Woman in store aisle looking at sanitary napkins.

South Carolina exempts tampons, effective immediately

Retailers registered to collect South Carolina sales tax take note: As of May 13, 2024, South Carolina provides a sales tax exemption for feminine hygiene products.

Sales of affected feminine hygiene products made on or after May 13, 2024, should be reported as exempt sales deductions (line 4 of the sales tax return) ​starting with the May 2024 return, which is due June 20, 2024.

H 3563 was filed with the South Carolina Legislature back in December 2022, read for the first time in January 2023, and unanimously approved by the House a few months later. The Senate Committee on Finance then sat on the bill for a year before unanimously approving it in a matter of weeks. 

What happened next happened fast. H 3563 was enrolled May 1, ratified May 8, and signed by Governor Henry McMaster on May 13, 2024. 

The tampon tax exemption took effect immediately, “upon approval by the Governor.” ​

The bill isn’t hard to dissect. In a few words, it amends Section 12-36-2120 of the South Carolina Code of Laws by adding “feminine hygiene products” to the list of “exemptions from sales tax.”

It seems simple, but for many businesses holding a South Carolina sales tax permit, complying with this new requirement won’t be. At least not at first.

Retailers, act fast!

Registered retailers that sell feminine hygiene products in South Carolina need to act fast. They must ensure they don’t charge customers sales tax on feminine hygiene products as of May 13, 2024, the day Governor McMaster signed H 3563. 

And as we know, that was a few days ago.

What is a feminine hygiene product?

H 3563 defines feminine hygiene products as “tampons, sanitary products, and other similar personal care items for use in connection with the menstrual cycle.”

The bill’s fiscal analysis assumes feminine hygiene products include menstrual care products, such as tampons, menstrual cups, panty liners, pads, and feminine treatment products. “If the definition in the bill is interpreted to include additional products beyond these,” it explains, “then this analysis would be affected.”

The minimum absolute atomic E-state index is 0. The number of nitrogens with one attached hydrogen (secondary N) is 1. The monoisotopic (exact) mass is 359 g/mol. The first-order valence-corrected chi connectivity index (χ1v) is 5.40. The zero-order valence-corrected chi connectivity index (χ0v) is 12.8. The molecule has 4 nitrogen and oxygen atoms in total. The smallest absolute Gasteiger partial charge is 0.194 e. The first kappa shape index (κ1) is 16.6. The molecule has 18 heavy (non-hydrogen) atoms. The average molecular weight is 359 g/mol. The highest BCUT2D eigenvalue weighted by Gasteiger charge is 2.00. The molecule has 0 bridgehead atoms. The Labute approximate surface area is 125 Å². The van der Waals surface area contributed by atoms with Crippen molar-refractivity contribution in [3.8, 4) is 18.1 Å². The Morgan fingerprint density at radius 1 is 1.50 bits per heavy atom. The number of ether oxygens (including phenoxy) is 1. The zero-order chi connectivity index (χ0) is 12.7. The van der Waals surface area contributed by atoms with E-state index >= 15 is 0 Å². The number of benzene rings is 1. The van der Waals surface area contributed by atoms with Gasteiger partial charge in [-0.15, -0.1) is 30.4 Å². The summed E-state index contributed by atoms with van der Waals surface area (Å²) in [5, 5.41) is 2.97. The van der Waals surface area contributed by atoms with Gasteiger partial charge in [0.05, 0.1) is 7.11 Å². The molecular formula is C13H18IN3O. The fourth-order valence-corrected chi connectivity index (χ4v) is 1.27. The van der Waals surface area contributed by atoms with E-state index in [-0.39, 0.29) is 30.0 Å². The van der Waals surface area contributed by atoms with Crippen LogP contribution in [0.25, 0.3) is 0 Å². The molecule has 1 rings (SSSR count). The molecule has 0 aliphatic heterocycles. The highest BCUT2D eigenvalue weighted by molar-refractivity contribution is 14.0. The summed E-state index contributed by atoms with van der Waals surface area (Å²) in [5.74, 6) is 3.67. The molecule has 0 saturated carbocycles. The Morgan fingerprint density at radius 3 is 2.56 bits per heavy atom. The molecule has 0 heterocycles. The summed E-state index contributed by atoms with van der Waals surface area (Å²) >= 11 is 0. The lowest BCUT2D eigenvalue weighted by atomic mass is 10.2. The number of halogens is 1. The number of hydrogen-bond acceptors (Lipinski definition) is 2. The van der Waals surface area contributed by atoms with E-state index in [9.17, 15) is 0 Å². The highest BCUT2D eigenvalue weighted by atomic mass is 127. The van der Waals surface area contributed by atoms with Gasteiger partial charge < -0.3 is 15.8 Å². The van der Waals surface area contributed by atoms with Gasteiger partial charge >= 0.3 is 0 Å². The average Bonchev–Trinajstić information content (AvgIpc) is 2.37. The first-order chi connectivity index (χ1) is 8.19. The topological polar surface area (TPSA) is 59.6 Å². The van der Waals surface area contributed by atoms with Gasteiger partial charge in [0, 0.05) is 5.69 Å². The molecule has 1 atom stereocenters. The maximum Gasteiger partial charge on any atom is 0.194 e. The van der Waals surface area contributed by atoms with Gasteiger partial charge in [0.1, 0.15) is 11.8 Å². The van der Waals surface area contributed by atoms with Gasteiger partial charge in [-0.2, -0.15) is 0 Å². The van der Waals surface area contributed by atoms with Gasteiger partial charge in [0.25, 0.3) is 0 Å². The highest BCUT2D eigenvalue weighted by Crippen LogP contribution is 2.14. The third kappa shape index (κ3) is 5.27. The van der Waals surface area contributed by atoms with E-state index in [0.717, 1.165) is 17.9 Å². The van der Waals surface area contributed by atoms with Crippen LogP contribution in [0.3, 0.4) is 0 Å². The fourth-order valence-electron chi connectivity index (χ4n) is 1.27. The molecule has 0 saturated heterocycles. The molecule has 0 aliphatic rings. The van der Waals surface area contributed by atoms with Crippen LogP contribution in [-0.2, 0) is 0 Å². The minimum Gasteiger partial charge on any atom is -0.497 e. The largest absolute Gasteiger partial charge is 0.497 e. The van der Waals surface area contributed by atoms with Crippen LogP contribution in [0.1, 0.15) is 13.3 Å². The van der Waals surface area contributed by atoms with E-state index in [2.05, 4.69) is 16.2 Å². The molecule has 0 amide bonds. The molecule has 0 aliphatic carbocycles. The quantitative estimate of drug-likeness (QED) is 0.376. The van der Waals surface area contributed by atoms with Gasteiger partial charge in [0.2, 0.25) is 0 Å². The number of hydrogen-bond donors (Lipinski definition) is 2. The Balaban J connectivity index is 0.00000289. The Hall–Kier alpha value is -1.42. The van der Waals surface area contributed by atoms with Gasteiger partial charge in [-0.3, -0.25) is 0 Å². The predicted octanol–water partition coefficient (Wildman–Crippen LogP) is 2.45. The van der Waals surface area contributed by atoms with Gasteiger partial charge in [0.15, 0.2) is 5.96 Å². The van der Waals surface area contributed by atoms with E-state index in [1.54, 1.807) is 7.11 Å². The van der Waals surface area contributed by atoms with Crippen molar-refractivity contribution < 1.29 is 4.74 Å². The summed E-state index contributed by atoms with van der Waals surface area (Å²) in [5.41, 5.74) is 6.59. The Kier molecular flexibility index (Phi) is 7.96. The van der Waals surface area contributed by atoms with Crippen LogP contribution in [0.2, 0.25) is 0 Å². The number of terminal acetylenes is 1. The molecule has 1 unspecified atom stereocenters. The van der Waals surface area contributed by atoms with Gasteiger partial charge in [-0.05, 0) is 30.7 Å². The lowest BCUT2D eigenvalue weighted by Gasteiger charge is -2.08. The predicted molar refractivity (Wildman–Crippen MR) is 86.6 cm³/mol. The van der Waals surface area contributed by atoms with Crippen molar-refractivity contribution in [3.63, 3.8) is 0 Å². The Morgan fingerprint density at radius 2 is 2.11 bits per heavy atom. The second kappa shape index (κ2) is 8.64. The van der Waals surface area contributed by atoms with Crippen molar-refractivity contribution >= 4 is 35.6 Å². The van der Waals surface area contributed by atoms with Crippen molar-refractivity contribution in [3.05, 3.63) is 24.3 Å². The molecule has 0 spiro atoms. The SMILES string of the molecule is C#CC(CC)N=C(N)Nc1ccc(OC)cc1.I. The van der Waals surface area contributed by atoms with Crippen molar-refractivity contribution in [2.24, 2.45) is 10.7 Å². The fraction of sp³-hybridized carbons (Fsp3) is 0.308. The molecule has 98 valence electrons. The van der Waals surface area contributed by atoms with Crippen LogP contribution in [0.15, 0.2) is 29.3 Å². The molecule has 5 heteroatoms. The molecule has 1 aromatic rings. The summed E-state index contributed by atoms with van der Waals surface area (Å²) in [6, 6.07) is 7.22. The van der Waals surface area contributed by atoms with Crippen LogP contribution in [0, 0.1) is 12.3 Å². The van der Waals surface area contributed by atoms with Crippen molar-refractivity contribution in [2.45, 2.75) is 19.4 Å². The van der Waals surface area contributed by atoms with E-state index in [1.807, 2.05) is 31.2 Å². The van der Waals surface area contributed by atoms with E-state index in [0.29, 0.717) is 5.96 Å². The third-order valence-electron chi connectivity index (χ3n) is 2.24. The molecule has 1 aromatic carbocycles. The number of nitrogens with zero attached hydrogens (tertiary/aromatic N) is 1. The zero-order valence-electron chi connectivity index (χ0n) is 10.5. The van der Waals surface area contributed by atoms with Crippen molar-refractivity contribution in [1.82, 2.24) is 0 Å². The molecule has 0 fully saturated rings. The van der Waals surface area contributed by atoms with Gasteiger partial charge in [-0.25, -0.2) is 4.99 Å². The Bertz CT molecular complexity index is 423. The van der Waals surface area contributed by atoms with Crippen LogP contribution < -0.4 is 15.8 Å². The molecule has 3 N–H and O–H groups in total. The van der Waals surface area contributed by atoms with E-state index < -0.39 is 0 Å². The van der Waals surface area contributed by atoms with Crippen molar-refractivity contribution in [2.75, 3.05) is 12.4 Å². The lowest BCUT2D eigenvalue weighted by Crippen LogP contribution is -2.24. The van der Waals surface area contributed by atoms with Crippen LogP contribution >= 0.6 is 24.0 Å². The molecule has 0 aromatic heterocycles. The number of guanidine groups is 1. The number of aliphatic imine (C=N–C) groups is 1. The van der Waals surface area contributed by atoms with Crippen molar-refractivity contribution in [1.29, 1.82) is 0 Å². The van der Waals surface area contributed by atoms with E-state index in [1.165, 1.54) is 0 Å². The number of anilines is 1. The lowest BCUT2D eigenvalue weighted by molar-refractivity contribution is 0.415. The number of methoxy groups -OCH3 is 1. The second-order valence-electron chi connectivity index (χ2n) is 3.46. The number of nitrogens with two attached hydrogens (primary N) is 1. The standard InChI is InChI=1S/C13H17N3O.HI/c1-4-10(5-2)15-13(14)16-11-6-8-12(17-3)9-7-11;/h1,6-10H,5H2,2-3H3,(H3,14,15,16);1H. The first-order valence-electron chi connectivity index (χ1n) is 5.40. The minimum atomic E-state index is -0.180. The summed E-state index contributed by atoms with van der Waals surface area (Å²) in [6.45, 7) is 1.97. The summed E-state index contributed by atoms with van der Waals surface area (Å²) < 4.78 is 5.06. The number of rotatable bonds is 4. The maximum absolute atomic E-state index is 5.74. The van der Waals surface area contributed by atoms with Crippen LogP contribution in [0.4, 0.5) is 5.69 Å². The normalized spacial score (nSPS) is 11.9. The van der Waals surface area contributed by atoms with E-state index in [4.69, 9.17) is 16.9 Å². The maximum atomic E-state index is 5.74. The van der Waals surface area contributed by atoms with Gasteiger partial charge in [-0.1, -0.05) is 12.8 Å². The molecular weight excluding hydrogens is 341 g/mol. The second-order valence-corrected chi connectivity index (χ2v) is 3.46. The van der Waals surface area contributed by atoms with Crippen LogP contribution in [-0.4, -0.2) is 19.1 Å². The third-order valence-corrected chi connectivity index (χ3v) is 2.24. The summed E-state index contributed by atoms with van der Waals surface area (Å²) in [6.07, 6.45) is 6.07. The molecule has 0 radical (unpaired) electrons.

Businesses required to comply with the new sales tax exemption would also be affected. 

Hopefully, companies in the business of selling feminine hygiene products in the state of South Carolina were aware this exemption could be coming. But lots of bills are introduced — there’ve been at least four bills in South Carolina seeking to exempt menstrual care products from sales tax in recent years — and plenty never make it to law. 

Moreover, businesses usually have more pressing matters than monitoring the progress of every piece of legislation that gets introduced.

Why the rush?

As noted above, H 3563 was filed with the Legislature back in 2022 and then allowed to gather dust. So why push it through so quickly in the spring of 2024, with an effective date “upon approval by the Governor?”

Part of it was politics. While the Senate was in no hurry to provide a sales tax exemption for menstrual care products, it was keenly interested in an admissions tax exemption for golf club membership dues. And it was making good headway with that — until Senator Margie Bright Matthews blocked that bill. 

Bright Matthews and several other senators then “struck a tacit deal with their colleagues,” reports The Post and Courier, “to use a parliamentary move to pass the sales tax exemption for period products in exchange for Bright Matthews lifting her objection to the golf tax bill if they did.” 

The tactic proved effective. The Senate Finance Committee reportedly allowed H 3563 to skip a few legislative steps and go straight to a vote. It was unanimously approved.